“Open street events like ciCLEvia give people an opportunity to move, play, socialize, and celebrate their communities, while encouraging them to experience streets as a shared public space that serves diverse users,” said event organizer Calley Mersmann in a statement.
 
ciCLEvia will return on Sept. 10 and Oct. 8. The September date will also coincide with La Placita. Street closure and event times will remain the same for the subsequent events.

The series is a signature event of Cleveland’s Year of Sustainable Transportation.
 
ciCLEvia was planned by partners Bike Cleveland, the MetroHealth System, the Cleveland Department of Public Health, the Healthy Cleveland Initiative, Age-Friendly Cleveland, Sustainable Cleveland 2019, and Ward 14. Other partners include the YMCA, Mt. Sinai Health Care Foundation, the Saint Luke's Foundation, Spindrift and Neighborhood Family Practice. For more information contact Calley Mersmann at 216-512-0253 or email info@ciclevia.com.
 

The basics: May Dugan serves families in need with food, clothing and medical help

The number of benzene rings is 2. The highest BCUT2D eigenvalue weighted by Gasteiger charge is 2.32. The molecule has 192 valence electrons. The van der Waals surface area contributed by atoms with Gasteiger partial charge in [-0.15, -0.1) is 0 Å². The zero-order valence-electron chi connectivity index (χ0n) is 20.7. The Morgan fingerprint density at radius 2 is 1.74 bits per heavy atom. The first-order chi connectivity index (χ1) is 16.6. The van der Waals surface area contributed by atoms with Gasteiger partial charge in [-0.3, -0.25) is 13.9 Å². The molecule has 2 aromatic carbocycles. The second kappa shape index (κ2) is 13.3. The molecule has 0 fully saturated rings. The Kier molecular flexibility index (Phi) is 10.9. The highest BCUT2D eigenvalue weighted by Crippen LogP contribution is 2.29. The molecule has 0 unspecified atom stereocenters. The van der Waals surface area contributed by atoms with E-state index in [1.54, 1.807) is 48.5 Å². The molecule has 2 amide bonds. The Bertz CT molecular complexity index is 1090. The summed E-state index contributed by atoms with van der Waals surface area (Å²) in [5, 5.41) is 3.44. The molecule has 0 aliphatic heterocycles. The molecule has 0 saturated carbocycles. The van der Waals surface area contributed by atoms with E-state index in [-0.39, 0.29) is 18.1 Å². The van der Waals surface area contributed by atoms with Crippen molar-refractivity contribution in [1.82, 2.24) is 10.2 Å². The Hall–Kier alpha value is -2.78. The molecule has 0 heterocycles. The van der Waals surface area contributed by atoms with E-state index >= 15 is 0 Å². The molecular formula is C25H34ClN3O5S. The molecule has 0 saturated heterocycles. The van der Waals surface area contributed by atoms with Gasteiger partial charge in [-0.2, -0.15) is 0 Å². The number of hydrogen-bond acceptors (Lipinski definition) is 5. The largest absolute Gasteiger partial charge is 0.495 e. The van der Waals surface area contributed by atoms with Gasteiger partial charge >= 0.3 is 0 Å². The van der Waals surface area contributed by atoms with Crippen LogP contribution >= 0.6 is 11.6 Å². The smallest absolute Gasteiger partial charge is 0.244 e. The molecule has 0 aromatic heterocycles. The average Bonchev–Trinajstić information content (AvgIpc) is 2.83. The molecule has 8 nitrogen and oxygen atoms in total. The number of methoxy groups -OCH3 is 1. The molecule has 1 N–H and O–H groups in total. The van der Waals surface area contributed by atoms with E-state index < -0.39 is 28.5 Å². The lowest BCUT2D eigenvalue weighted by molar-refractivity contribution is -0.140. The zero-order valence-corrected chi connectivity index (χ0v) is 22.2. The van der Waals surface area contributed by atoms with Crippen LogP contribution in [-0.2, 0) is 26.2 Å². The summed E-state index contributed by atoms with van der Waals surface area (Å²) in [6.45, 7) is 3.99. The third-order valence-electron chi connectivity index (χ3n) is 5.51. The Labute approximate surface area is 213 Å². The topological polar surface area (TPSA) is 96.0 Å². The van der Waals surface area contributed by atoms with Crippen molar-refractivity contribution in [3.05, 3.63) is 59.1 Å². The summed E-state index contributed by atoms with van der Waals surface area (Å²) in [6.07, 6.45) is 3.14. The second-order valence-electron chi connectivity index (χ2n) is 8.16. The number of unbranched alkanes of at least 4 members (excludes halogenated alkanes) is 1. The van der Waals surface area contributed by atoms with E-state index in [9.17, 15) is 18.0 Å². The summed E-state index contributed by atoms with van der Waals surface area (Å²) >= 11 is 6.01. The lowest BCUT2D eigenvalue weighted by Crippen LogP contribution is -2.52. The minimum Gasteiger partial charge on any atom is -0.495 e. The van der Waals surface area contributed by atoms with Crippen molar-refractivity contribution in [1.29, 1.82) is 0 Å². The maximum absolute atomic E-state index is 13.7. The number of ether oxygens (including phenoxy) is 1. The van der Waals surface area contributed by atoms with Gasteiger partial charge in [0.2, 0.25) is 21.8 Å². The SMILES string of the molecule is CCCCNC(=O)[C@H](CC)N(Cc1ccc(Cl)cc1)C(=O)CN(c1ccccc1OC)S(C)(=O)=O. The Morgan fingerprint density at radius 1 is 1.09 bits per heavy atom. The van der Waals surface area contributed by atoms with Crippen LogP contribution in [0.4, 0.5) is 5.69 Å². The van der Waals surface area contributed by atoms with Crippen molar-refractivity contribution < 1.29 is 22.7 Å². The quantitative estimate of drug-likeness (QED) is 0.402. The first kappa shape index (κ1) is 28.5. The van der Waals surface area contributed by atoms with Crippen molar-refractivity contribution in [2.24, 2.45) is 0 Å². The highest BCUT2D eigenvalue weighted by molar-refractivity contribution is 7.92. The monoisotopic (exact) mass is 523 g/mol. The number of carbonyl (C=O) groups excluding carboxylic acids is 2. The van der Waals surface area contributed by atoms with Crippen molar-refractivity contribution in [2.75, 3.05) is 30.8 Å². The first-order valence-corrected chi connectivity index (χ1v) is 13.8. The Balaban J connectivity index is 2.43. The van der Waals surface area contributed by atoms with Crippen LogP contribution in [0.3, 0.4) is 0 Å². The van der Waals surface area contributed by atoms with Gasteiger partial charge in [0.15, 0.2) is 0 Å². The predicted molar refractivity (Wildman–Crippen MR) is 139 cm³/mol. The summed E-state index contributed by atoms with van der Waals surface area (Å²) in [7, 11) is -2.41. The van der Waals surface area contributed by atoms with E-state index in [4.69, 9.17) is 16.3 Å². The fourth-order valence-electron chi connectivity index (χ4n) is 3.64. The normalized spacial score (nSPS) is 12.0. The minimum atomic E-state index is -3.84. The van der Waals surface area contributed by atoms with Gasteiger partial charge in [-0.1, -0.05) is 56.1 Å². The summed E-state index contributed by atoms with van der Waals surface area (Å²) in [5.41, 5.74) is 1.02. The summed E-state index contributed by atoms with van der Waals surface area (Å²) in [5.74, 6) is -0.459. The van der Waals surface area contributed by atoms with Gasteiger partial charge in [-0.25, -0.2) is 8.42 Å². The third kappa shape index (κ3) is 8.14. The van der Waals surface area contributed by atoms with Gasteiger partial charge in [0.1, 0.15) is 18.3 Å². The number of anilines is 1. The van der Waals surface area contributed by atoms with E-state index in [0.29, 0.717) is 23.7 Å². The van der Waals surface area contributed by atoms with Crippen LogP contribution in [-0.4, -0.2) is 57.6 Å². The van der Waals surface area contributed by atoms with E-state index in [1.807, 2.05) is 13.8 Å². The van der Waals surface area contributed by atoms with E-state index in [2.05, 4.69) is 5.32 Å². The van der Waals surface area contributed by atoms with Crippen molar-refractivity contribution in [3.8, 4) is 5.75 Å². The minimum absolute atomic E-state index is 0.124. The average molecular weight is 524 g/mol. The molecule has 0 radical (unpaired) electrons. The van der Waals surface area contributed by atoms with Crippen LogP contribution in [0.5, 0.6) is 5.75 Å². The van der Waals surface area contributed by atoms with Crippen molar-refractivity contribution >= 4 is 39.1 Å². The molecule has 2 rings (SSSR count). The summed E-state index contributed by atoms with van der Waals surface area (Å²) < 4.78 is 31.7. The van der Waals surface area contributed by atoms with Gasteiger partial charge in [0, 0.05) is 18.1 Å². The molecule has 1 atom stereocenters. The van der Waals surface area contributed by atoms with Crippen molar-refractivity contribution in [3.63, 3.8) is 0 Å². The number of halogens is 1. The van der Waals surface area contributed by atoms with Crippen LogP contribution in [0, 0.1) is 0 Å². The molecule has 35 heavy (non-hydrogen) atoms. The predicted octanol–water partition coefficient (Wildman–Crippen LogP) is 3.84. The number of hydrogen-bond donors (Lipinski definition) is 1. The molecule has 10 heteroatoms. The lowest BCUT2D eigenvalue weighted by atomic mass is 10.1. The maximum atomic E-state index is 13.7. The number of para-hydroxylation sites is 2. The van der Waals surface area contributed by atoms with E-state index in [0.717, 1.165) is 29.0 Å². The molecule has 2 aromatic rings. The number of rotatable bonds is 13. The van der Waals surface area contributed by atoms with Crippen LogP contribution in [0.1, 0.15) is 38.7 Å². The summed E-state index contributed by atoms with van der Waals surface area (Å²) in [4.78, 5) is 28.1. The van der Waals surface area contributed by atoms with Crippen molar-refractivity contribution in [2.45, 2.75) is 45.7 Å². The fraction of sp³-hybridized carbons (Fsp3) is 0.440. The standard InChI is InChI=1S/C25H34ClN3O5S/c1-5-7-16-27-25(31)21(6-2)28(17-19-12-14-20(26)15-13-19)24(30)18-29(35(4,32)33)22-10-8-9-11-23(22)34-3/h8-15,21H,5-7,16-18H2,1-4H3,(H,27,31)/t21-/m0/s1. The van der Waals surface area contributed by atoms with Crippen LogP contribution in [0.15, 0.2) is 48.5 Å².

Sue Nerlinger likes to keep active. “Sitting around drives me cuckoo,” she says. “I can’t stand sitting around.”

So, when a Multiple Sclerosis diagnosis in 2000 threatened to slow her down, she kept working as an optician for W.A. Jones Optical with University Hospitals until the company closed in 2010.
 
Nerlinger's twins were just 10 years old at the time, and with the job behind her, she needed to get food on the table and was having a hard time making ends meet. She turned to the May Dugan Center’s Basic Needs Program, which provides food, fresh produce and clothing to Cleveland’s west side residents in need.

“That was one of the hardest things for me, to ask for help,” Nerlinger recalls.
 
Since 1969, the program has offered fresh produce at the Ohio City institution from March through October on the second and fourth Wednesdays of the month, with the addition of non-perishable food and clothing on the fourth Wednesdays.
 
The produce and food comes through a partnership with the Greater Cleveland Food Bank. Charitable organizations, such as the Hunger Network, St. Mark’s Church and Westlake PTA, also provide assistance and May Dugan accepts donations of household goods and clothing from the public Monday through Thursday from 7 a.m. to 7 p.m. and Friday from 7 a.m. to 5 p.m.
 
“Our primary goal is getting food in the hands of people who need it,” says May Dugan deputy director Andy Trares. “We have a racially diverse client base and there are folks here from all walks of life. We have younger folks in their 20s and 30s to seniors in their 70s and 80s.”